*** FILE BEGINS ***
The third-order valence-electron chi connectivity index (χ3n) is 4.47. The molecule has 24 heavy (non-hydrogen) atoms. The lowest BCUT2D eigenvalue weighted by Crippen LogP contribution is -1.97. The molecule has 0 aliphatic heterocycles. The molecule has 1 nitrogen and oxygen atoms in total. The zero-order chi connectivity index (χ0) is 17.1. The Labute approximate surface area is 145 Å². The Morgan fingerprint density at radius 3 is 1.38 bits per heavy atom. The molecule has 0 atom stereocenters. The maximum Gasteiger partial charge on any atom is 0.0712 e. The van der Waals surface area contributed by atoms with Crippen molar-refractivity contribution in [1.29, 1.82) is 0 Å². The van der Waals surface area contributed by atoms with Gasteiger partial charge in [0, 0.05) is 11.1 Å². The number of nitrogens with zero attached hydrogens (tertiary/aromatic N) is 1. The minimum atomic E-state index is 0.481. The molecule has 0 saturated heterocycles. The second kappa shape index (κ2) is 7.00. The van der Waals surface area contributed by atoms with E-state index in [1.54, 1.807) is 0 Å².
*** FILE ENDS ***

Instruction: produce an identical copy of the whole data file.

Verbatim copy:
The third-order valence-electron chi connectivity index (χ3n) is 4.47. The molecule has 24 heavy (non-hydrogen) atoms. The lowest BCUT2D eigenvalue weighted by Crippen LogP contribution is -1.97. The molecule has 0 aliphatic heterocycles. The molecule has 1 nitrogen and oxygen atoms in total. The zero-order chi connectivity index (χ0) is 17.1. The Labute approximate surface area is 145 Å². The Morgan fingerprint density at radius 3 is 1.38 bits per heavy atom. The molecule has 0 atom stereocenters. The maximum Gasteiger partial charge on any atom is 0.0712 e. The van der Waals surface area contributed by atoms with Crippen molar-refractivity contribution in [1.29, 1.82) is 0 Å². The van der Waals surface area contributed by atoms with Gasteiger partial charge in [0, 0.05) is 11.1 Å². The number of nitrogens with zero attached hydrogens (tertiary/aromatic N) is 1. The minimum atomic E-state index is 0.481. The molecule has 0 saturated heterocycles. The second kappa shape index (κ2) is 7.00. The van der Waals surface area contributed by atoms with E-state index in [1.54, 1.807) is 0 Å².